Comcast’s 'Blink and You’ll Miss It' Innovation

The cable giant unveils an eye-control feature, yet another disruption in the media industry.

It’s a change that’s happening in a blink—quite literally. Cable giant Comcast is launching a new eye-control system that gives people with physical disabilities the power to control their television just by blinking.

Experts say the step is part science but also a key business tactic. It’s a sign that even the nation’s largest cable company, with more than 22 million subscribers, needs to be doing the disrupting or risk being disrupted. “Comcast is innovative in the first place, investing heavily in protecting its core and growing the future,” says Henry Topping, a Korn Ferry senior client partner who specializes in media.

The eye-control feature, which experts say is unique among major cable operators, lets customers change channels, pull up the programming guide, set DVR recordings, and navigate through other menus of the cable box using only their eyes. According to the U.S. government, more than 38 million adults in the United States have physical or mobility disabilities. The feature may be able to broaden its customer base, Topping says, while also showing a sense of social responsibility.

Innovations such as eye control are going to be needed constantly in the $90 billion cable and media industry, which hasn’t seen this much upheaval since the invention of radio. Cable companies spent billions of dollars over decades to lay down wire and infrastructure to deliver TV and internet service. But in a short time, phone companies jumped into the same business, while content providers demanded higher fees for popular channels.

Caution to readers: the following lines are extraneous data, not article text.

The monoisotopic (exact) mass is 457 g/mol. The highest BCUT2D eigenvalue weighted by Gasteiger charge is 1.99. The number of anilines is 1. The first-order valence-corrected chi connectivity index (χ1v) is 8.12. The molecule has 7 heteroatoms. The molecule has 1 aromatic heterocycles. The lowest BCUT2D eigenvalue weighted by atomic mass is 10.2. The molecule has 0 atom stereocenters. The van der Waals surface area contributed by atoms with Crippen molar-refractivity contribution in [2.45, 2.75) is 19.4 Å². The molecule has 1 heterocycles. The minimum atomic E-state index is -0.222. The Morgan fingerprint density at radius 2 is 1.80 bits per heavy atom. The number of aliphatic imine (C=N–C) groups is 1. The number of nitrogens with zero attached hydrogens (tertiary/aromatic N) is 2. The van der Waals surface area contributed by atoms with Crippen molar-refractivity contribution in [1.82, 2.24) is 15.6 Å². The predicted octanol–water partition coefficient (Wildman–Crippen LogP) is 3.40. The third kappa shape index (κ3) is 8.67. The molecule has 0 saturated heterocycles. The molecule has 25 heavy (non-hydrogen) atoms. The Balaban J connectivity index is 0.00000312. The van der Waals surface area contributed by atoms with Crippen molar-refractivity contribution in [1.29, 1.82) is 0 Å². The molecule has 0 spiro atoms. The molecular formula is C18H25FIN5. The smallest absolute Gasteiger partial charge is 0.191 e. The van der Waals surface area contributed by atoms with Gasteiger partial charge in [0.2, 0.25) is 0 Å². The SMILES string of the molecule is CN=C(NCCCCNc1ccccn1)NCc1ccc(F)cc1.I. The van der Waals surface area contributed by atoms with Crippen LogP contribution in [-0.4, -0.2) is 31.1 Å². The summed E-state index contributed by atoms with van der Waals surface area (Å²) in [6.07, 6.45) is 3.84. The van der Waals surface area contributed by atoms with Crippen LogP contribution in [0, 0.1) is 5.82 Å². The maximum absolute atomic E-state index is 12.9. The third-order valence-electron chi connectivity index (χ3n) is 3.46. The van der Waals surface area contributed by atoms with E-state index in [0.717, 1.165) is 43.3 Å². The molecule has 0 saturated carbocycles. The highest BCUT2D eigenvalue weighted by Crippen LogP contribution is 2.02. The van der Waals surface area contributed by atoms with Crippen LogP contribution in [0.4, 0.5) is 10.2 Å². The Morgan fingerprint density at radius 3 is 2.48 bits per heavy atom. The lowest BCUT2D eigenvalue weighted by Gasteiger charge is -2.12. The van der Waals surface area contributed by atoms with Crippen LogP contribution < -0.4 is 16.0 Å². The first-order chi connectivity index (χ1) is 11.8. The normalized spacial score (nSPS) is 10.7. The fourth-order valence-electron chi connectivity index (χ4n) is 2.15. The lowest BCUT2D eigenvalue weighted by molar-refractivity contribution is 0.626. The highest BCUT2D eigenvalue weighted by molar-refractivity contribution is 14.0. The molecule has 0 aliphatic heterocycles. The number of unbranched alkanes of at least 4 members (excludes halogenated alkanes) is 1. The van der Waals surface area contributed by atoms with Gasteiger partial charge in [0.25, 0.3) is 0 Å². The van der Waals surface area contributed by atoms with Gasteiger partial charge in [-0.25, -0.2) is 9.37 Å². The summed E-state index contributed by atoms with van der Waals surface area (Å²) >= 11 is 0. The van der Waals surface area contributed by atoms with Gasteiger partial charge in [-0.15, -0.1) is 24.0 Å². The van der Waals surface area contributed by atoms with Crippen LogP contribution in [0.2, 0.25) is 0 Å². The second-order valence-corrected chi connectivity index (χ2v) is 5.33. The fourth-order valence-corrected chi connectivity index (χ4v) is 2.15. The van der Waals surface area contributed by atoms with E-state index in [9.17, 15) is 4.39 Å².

On top of that, millions of people have “cut the cord,” dropping their cable subscriptions in favor of services such as Hulu or Netflix (Comcast itself lost more than 300,000 cable customers last year). Two recent acquisitions—AT&T’s acquisition of Time Warner and Disney’s of Fox—have created considerably stronger rivals that, like Comcast, produce film and television content and also distribute directly to viewers.

That’s why Comcast is not just looking at accessibility features for growth. The company has gone all in on offering broadband internet service (it added more than 1.3 million broadband customers last year), and now it’s offering cell-phone service. It also has spent millions investing in a variety of businesses, from well-known tech “unicorns” (Lyft and Slack) to under-the-radar firms such as PrecisionHawk, which makes drones, and Ross Intelligence, an AI outfit geared toward the legal industry.